May 2017 Zonotes

from Jon Jones, Zone 5 Representative…


For a bit of a departure this month, let’s take a look at the PCA insurance program.  

We are fortunate to have an insurance program, negotiated annually with various carriers, that allows us the opportunity to hold all of those wonderful events we love from tours or drives, to autocross, Driver’s Education and Club Racing.  Each of these moving car events must have an insurance certificate issued for each individual event.  

Pop quiz – What’s a “moving car” event?  Answer – any event in which a car is physically moving, indoors or out-of-doors, during the course of the event.  For example, a tech session during which a car is on a lift is considered a moving car event.  A concours is not considered a moving car event since the cars have ceased moving before the event begins.

Now back to the topic.  Here’s how the process works:  At least three weeks prior to the event, the event chair, or other responsible party, completes the online form at to apply for the insurance certificate.  The form requires dates, times, locations, start and end points and other pertinent information.  The National Office then completes the certificate and sends it to the responsible party or parties.  This certificate is the official record of who, what, when and where the insurance is in effect.  This is very important – any deviation from the dates/times/locations as stated on the certificate likely means that the certificate is invalid and the participants are NOT covered.

Look at the new tour standards that were just issued.  If someone leaves the tour group and/or route on their own decision, they are no longer covered by PCA insurance.  That is because they are no longer on the designated route as published and explained at the driver’s meeting.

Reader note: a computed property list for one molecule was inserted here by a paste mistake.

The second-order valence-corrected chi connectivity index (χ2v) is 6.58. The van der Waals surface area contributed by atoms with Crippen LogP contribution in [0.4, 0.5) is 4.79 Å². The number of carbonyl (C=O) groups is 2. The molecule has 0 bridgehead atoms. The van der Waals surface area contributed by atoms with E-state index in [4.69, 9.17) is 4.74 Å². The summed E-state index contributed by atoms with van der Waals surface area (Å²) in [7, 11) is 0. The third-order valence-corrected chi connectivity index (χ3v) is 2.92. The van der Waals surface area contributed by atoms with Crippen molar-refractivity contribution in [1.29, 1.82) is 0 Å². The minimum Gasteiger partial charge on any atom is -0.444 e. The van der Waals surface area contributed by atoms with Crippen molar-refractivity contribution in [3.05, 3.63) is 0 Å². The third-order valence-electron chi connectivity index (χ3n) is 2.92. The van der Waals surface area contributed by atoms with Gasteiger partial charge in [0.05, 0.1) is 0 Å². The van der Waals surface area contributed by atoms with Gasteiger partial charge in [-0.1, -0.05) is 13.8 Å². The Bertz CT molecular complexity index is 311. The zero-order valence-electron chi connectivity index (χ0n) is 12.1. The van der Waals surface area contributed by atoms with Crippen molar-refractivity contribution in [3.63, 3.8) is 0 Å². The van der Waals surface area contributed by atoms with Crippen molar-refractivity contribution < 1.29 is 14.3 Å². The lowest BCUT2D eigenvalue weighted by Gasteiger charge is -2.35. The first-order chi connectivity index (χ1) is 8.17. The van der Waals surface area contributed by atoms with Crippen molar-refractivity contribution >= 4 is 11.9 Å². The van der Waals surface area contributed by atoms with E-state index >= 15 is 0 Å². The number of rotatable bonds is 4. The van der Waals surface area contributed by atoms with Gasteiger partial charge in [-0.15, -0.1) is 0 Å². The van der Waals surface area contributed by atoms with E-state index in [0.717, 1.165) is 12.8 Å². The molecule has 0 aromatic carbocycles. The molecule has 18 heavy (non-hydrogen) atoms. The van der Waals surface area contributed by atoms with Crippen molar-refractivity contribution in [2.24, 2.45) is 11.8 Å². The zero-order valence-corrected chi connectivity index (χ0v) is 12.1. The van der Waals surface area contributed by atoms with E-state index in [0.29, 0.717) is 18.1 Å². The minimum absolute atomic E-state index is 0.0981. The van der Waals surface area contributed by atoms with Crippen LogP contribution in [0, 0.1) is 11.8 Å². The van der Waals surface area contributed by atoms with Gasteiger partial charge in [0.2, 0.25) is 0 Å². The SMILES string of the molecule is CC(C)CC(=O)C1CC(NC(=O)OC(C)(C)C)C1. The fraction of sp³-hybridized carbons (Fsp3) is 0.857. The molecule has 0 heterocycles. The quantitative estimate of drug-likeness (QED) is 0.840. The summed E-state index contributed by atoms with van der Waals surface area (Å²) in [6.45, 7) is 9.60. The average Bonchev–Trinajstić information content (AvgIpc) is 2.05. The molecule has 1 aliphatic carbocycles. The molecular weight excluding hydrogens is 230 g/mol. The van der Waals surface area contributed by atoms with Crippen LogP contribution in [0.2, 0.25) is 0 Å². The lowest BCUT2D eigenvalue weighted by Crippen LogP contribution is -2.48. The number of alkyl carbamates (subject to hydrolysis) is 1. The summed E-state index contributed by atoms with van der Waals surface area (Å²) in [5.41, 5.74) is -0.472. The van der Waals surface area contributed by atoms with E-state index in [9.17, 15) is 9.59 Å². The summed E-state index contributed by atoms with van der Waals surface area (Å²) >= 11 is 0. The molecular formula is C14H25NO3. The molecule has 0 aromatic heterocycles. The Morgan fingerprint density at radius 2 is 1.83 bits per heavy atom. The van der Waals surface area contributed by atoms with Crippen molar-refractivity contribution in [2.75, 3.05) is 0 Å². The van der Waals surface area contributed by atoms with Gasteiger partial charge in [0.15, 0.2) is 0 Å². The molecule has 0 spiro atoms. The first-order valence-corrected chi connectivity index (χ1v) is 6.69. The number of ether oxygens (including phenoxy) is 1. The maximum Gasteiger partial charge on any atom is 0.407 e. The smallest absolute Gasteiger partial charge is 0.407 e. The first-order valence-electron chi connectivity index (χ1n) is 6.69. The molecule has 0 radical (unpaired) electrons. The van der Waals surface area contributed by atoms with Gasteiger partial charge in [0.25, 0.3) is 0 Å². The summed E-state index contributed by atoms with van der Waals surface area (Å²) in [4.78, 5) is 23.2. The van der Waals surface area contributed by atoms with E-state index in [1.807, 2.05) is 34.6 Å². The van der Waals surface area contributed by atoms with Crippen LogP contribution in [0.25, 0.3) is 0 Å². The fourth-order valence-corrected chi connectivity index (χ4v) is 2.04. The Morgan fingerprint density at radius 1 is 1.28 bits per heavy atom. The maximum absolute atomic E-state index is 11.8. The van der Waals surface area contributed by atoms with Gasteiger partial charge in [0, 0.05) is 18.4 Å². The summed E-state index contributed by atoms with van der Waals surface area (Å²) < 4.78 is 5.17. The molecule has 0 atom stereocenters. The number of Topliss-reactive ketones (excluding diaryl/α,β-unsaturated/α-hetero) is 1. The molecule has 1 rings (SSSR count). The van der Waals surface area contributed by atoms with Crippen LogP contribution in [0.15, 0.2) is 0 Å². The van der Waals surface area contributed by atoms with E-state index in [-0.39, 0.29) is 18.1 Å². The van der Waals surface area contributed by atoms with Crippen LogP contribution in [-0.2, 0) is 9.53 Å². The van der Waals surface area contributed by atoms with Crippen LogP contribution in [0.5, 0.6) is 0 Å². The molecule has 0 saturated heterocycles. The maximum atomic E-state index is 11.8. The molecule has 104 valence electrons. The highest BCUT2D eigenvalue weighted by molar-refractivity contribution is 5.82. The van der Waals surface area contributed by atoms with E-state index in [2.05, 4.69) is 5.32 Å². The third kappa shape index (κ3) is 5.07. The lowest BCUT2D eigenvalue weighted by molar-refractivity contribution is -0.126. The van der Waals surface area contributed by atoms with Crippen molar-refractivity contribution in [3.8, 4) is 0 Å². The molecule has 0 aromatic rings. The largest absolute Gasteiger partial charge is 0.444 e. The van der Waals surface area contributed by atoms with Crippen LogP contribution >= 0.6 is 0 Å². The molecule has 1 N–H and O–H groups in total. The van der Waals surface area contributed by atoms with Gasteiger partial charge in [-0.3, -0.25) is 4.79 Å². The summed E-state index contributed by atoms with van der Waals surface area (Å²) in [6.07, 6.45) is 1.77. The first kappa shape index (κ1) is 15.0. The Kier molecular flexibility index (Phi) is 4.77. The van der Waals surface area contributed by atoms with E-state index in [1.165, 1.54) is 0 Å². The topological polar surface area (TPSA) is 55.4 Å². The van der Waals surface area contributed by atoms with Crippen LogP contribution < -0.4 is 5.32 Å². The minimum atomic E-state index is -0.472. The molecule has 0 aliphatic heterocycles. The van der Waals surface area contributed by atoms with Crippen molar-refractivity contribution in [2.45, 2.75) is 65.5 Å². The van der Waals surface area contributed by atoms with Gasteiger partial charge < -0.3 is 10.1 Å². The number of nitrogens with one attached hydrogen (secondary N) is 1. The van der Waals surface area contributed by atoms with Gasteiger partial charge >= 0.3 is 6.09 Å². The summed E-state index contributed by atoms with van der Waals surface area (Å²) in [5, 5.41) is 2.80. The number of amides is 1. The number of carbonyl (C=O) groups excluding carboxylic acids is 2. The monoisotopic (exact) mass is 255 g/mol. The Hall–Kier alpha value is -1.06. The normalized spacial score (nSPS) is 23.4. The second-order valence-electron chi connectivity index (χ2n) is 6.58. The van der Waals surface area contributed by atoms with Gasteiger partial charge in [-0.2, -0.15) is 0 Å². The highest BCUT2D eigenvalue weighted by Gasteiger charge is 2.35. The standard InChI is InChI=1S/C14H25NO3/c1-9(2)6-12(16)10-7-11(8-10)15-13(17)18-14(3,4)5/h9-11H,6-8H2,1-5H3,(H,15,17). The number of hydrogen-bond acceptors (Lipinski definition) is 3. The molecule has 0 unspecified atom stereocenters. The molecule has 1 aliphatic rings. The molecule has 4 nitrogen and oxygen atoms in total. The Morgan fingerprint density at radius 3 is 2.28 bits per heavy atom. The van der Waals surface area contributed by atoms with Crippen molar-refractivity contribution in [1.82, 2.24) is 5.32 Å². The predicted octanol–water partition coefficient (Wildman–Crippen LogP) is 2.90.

The insurance process is also a “closed loop” process.  Here’s why – at the completion of the event, the event chair completes a post-event report with some basic information.  More importantly, a designated person also completes an Observer’s Report.  Combined, these reports provide feedback on the event, but also show the insurance company that we are providing due diligence in conducting our events by adhering to our own standards and procedures.  The observer’s report guidelines require the designated filler-outer to be someone not affiliated with the organization or conduct of the event.  Why?  Simple.  We need an independent report of the event.  One that will tell us, and the insurance company, how the event went, warts and all.

Now for the warts.  Recently we have had a few observer’s reports cross the transom that have raised a few questions.  Now these questions are not meant to second guess or question anyone’s conduct of an event, but rather to identify areas that may need improvement or compliance with standards.  The viability of our insurance program depends on our ability to make sure that we are doing things the way we tell the insurance company we are doing them.  Any deviation from those standards could jeopardize the insurance program going forward.

The Observer’s Report, and the person filling it out, serves a vital link in the PCA insurance process.  If you are asked to be an observer, we hope you keep these issues in mind, and thanks for helping out.

Each region has dinners, drives and other fun times for all of you, the members of PCA.  Get out there and enjoy your friends and your Porsche!